“Carjackings have become a joke,” Elissa De Souza, a Navy Yard resident and community activist, tells me. “If one person stole a car and they were strictly punished for it, would the others really do that? These people know that there’s no accountability. Just a slap on the wrist. So why wouldn’t anybody and everybody join in on the fun?” There were nearly 1,000 carjackings in DC last year — 2024 is maintaining the same pace, with eighty-four in the first two months.

You might think a rise in violent and property crime and decrease in employees going into the office would result in a price drop in the rental market: you’d be mistaken. Rents for studio apartments here remain at around $1,800 a month, with most one-bedroom apartments still north of $2,000. A lawsuit from the DC attorney general suggests an explanation: it accuses fourteen large residential landlords of delegating price-setting authority to an outside company, which uses “a centralized pricing algorithm to inflate prices.”

If renters are fairly stuck, businesses have started to flee. A Navy Yard franchise of Swingers, a putt-putt golf bar, opened and closed within a matter of months. Chic athleisurewear store Lululemon has also turned heel. “I did talk to the manager of Lululemon and it was really sad,” De Souza says. “They had to shut down because of crime. They were just robbed at gunpoint too many times.”

Will neighborhood residents follow? “I would have to get a car if we moved to Virginia,” a Capitol Hill staffer who lives in the area tells me. “I’ve had two different friends get held at gunpoint on the Metro during the day and don’t want the risk of that happening to me, especially with how many late nights there are working on the Hill.”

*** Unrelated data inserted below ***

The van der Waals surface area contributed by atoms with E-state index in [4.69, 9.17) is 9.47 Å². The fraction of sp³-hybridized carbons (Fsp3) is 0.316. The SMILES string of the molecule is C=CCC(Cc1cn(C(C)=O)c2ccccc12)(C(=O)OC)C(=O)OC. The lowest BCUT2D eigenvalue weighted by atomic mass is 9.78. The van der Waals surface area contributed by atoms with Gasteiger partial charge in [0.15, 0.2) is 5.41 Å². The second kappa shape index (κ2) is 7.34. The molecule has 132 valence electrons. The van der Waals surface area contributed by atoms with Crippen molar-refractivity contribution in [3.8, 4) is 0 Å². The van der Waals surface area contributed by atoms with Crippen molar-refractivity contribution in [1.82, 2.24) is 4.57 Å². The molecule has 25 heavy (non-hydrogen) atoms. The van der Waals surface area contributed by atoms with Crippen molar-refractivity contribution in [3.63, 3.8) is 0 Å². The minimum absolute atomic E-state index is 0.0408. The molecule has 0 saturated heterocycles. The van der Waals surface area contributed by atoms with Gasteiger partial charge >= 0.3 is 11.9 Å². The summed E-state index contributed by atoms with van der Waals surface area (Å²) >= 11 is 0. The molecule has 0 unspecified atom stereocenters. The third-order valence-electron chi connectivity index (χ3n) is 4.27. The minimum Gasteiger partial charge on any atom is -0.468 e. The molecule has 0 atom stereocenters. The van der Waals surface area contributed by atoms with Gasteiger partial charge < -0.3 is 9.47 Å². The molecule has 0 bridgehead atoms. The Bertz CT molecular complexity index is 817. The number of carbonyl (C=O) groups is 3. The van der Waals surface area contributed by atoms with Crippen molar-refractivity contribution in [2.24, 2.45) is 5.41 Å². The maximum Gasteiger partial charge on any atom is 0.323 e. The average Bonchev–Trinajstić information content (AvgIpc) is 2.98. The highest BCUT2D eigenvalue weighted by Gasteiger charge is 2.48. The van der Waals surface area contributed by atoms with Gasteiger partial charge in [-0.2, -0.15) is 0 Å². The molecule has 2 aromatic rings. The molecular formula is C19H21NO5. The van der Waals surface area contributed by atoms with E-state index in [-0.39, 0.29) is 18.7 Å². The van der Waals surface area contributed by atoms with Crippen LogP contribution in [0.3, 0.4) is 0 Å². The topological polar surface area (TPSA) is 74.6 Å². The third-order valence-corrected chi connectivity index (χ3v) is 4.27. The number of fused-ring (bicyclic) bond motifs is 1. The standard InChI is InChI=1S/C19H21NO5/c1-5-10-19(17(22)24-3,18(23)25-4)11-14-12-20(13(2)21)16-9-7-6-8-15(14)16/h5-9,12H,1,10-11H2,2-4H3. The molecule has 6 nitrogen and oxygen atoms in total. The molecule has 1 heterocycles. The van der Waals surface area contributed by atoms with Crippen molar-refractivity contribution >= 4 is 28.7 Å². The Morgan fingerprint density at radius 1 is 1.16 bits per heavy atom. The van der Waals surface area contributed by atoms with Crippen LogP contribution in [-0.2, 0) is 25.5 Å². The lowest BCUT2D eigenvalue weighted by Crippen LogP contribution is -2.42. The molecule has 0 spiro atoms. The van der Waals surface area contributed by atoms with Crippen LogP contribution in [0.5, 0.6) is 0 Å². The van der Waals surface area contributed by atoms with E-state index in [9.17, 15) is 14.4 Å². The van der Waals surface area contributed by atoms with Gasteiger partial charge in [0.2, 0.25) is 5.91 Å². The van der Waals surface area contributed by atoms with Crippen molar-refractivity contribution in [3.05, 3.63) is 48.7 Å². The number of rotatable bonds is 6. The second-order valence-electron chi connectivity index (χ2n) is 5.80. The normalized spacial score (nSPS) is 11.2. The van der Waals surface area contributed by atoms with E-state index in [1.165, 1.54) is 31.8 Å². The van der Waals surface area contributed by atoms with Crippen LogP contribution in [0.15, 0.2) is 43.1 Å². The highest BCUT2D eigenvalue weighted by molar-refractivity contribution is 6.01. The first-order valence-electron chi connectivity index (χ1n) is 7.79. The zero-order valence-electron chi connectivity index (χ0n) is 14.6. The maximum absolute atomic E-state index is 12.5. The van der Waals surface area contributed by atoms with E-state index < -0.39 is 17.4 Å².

He’s far from the only one considering it — many who live in Navy Yard are fearful of the rising crime, but they don’t expect much to change. Instead, they’re adjusting their routines. “I’ve heard from people that dogs have been stolen while on walks,” says the Hill staffer. “Instead of having my fiancée walk our dog the three blocks to the Capitol, I drive to my parking garage and walk my dog around inside the House office buildings because I know that we won’t get attacked in there.”

Is help on the way? A conflagration of reasons — from lack of police funds, to slack sentencing, to bureaucracy and confusion over who’s actually in a position to fix things — suggest change is unlikely in the near future.

“If you ever sit in public court hearings, I feel like judges are sometimes scared,” De Souza says. “They’re not enforcing stricter, harsher punishments. And that’s coming from above, what they’re being told in the sentencing guidelines. If you’re not holding people accountable, that person goes onto the street and tells the next person, ‘Look, I got off for stealing like $500 or $1,000 worth of products from a convenience store.’And then the next person tells the next person.”

In late January the Department of Justice finally announced a “surge in law enforcement resources” to “target the individuals and organizations that are driving violent crime” in the District. Those efforts are likely to focus on neighborhoods on the other side of the Anacostia River from Navy Yard; they account for a large swath of the homicides in the capital. The surge will also have an impact on parts of Southwest Waterfront mere blocks from Nationals Park, which have seen several recent shootings. The torso of a missing person was found in a trashcan there over Christmas. “That area has always been bad,” De Souza says. “Housing is cheap there, there’s a lot of gangs and people that congregate around there. And then here comes Navy Yard — just because you put in these nice buildings and these nice restaurants and it attracts new people, it doesn’t necessarily make it a good area.”

Maybe that’s part of the problem — Navy Yard suffers from its developers’ naive assumption that megabucks investment could keep it from being affected by the problems that have always blighted the disadvantaged surrounding areas. But the bloodshed and chaos weren’t a defining trait of life here ten, even five years ago. The US attorney in DC, Matthew Graves, has only just taken action — but for many it will prove too little too late. I for one will not be sticking around to find out. My time in Navy Yard will end with my lease. I’m sure the sailors will be sad to see me go.

This article was originally published in The Spectator’s April 2024 World edition.

Matt McDonald is the US managing editor of The Spectator. He is based in the Washington, DC area.